I’m twenty-two. An adult. Sometimes I don’t feel like it.
When I was little, I’d say, “When I grow up…” and I meant when I reached about the age I am now.
There’s a certain dry humor in that.
I’ve always wanted to be grown up. Mature. Respected.
But I’ve come to realize that however old I get (and I hope to get quite old before I leave this world), I don’t want to forget what it’s like to be a child.
- How to throw myself into a physical game, playing hard until I’m hot, sweaty, exhausted, and perfectly happy.
- How to transform brooms into horses and baby strollers into automobiles.
- How hard and tedious it is to learn to read.
- The drudgery of practicing an instrument before you’ve begun to master it.
- The childish, but very real joy of saying or doing something particularly “grown up.”
- How it feels to want to say something but have no grown-ups interested.
- How it feels to not understand why your parents are arguing: you just hate the tension. Or worse, the subtler, but even more unnerving tension of an old grudge in the extended family.
- How it feels to meet one of your mom’s old friends, and hear them say to her, “Oh, my goodness. Are these your kids? I haven’t met the youngest, but I remember this one when she was in diapers.”
- The painful self-consciousness when you overhear your parents tell an embarrassing story about you before you’re old enough to laugh at it.
- How it feels to compete with siblings for adults’ attention.
- The joy of making a perfectly useless gift of questionable artistry for your parents or friends.
- The scathing injustice of getting an equal punishment as your sister when you know she was more guilty than you. 😉
- The importance of adults’ approval.
- The way it felt like forever until you’d get older.
- The small delights of ice cream, swinging at the park, hide-and-seek, and new school books.
- The scheming to get more time to play with friends.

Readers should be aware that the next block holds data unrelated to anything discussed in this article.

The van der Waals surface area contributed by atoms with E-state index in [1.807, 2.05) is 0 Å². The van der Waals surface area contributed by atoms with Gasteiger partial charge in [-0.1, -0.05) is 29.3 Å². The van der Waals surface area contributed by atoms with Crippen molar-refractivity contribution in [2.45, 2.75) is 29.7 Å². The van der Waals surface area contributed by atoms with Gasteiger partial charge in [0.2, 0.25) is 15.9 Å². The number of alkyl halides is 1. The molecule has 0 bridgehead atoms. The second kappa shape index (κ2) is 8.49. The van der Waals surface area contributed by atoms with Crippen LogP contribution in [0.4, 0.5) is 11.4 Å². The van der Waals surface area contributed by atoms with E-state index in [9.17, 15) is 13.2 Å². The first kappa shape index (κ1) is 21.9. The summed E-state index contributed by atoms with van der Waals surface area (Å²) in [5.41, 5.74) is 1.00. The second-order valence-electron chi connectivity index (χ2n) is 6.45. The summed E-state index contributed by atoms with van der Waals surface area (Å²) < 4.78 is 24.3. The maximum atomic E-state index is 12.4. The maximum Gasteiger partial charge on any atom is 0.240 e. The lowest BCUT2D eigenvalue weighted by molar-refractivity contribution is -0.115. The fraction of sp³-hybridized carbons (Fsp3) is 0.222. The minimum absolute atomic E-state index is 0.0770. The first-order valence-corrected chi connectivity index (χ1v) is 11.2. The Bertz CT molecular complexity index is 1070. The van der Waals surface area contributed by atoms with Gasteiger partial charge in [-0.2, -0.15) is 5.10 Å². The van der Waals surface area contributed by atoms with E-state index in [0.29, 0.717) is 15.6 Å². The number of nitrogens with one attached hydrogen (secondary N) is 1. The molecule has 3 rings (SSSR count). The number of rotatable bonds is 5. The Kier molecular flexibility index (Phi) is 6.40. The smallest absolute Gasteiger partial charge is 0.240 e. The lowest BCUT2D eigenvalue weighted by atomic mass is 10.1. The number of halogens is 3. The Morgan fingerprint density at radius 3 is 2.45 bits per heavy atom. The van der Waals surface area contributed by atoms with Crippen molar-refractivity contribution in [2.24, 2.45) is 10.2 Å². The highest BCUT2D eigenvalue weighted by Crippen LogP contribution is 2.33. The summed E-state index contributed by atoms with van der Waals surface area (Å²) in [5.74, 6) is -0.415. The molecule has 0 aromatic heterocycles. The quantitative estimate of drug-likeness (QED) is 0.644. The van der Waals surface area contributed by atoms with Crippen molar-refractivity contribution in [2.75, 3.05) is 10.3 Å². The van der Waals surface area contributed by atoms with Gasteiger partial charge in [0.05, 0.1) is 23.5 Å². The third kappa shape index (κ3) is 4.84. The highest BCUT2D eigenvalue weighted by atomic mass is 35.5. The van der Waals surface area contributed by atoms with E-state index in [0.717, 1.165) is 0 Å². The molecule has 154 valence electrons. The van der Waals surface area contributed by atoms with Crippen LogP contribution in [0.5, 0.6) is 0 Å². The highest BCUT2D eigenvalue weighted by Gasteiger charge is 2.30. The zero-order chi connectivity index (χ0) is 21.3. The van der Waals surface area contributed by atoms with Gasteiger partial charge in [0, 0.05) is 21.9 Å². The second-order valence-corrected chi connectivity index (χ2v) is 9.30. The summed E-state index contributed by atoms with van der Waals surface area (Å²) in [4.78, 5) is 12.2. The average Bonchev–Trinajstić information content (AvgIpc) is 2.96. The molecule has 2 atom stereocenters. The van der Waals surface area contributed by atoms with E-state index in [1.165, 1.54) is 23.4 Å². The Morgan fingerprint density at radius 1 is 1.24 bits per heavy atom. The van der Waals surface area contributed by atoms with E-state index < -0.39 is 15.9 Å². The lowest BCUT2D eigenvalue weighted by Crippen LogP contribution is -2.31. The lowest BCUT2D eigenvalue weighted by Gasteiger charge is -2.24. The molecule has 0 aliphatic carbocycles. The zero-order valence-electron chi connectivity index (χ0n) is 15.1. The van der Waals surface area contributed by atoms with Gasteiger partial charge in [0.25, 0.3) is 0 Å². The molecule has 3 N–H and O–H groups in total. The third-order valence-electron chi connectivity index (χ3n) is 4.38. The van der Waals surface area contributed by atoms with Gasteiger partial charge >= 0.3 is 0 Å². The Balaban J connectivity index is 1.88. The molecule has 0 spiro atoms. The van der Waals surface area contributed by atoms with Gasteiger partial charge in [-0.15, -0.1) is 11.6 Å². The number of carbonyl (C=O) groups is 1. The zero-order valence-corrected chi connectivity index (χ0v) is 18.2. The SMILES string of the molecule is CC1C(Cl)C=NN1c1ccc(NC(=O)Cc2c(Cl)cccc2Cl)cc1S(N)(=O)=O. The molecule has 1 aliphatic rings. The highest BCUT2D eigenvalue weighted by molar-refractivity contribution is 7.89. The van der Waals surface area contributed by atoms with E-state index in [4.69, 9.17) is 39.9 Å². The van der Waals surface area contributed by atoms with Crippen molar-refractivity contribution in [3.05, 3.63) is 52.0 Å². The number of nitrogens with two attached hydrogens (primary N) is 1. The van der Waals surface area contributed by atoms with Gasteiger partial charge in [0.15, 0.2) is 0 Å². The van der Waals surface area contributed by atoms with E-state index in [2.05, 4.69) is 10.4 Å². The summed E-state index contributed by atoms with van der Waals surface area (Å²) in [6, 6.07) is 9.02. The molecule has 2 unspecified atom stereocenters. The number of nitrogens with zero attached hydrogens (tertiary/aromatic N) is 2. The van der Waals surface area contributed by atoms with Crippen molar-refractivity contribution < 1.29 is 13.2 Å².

- The begging of “the dads” or “the moms” to play with us kids instead of just talking.
- The indignation when an adult won’t listen to your side of the story.
- The wonderful feeling of your first successful bike ride without training wheels.
- The frustration when your parents are lecturing and you know they’re right.
- The uncertainty when you get older and you’re hovering somewhere between the worlds of children and adults.
- The stupid rivalries between kids and how they somehow matter then.
- How it feels to admire a teen or twenty-something and have them treat you as a cute kid, a twerp, or a nuisance.
- How it feels to have a “big kid” or teen pay genuine attention to you.
I had a good childhood. And I don’t want to forget the good things. Or the bad things.
I want to keep part of my heart in childhood as long as I live.
(Side note to any teens or twenty-somethings reading this: Let me encourage you to engage kids. Listen to them. Treat them like equals sometimes [unless, of course, they’re acting up and you need to straighten them out]. Wear yourself out playing with them. Give piggy-back rides. Let them make an idiot of you once in a while. Be the cool teen, the cool young adult you would have wanted to play with when you were small. It’s fun.)
Now, as a Christian, I do not want to always be a child.
A Christian who never grows more like Christ. Never matures in knowledge. Never learns to display Christ in everything I do.
No, I want to be a Christian who matures.
I’ll never be a truly grown up Christian until I die. But I always want to be a Christian who is growing up.
Interestingly, the path to mature Christianity is counter-intuitive.
Then Jesus called a little child to Him, set him in the midst of them,
and said, “Assuredly, I say to you, unless you are converted and become as little children, you will by no means enter the kingdom of heaven.
Therefore whoever humbles himself as this little child is the greatest in the kingdom of heaven.
-Matthew 18:2-4 (NKJV) emphasis mine
Notice He says little child. I’ve known older children to develop a bit of pride. Don’t ask where I discovered that. 😉
But we must come to God as children.
With all a child’s awe at God’s power and grace. With all a child’s undiluted love for a good parent. With all a child’s unquestioning trust in a trustworthy caretaker. With all a child’s sorrow when struck with a true understanding of wrongdoing.
With all a child’s joy in the life given to them.
It doesn’t pay to be a grown-up too soon. Maybe when it comes to serving Jesus, it doesn’t pay to be a grown-up at all.